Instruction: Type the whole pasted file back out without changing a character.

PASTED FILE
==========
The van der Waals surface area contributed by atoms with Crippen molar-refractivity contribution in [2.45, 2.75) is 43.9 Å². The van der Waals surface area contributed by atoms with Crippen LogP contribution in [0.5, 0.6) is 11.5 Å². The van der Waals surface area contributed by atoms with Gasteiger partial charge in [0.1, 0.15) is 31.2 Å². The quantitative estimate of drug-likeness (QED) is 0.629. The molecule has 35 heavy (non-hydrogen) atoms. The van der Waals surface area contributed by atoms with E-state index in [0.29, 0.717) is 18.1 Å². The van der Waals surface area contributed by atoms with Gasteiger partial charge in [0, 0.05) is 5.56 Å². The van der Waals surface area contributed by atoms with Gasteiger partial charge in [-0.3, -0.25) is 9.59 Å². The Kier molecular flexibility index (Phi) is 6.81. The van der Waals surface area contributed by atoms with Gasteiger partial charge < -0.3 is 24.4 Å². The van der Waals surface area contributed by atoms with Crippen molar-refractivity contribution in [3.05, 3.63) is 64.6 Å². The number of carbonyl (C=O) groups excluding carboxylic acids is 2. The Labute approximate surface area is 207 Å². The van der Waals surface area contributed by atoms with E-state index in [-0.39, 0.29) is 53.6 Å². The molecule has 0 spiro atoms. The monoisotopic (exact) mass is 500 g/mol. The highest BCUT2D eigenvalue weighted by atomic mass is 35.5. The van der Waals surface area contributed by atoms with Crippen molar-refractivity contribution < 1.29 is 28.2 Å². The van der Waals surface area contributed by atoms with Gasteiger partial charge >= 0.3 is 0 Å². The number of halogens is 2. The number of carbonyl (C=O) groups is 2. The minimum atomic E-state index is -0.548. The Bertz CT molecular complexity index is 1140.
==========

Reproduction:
The van der Waals surface area contributed by atoms with Crippen molar-refractivity contribution in [2.45, 2.75) is 43.9 Å². The van der Waals surface area contributed by atoms with Crippen LogP contribution in [0.5, 0.6) is 11.5 Å². The van der Waals surface area contributed by atoms with Gasteiger partial charge in [0.1, 0.15) is 31.2 Å². The quantitative estimate of drug-likeness (QED) is 0.629. The molecule has 35 heavy (non-hydrogen) atoms. The van der Waals surface area contributed by atoms with E-state index in [0.29, 0.717) is 18.1 Å². The van der Waals surface area contributed by atoms with Gasteiger partial charge in [0, 0.05) is 5.56 Å². The van der Waals surface area contributed by atoms with Gasteiger partial charge in [-0.3, -0.25) is 9.59 Å². The Kier molecular flexibility index (Phi) is 6.81. The van der Waals surface area contributed by atoms with Gasteiger partial charge < -0.3 is 24.4 Å². The van der Waals surface area contributed by atoms with Crippen molar-refractivity contribution in [3.05, 3.63) is 64.6 Å². The number of carbonyl (C=O) groups excluding carboxylic acids is 2. The Labute approximate surface area is 207 Å². The van der Waals surface area contributed by atoms with E-state index in [-0.39, 0.29) is 53.6 Å². The molecule has 0 spiro atoms. The monoisotopic (exact) mass is 500 g/mol. The highest BCUT2D eigenvalue weighted by atomic mass is 35.5. The van der Waals surface area contributed by atoms with Crippen molar-refractivity contribution < 1.29 is 28.2 Å². The van der Waals surface area contributed by atoms with Gasteiger partial charge >= 0.3 is 0 Å². The number of halogens is 2. The number of carbonyl (C=O) groups is 2. The minimum atomic E-state index is -0.548. The Bertz CT molecular complexity index is 1140.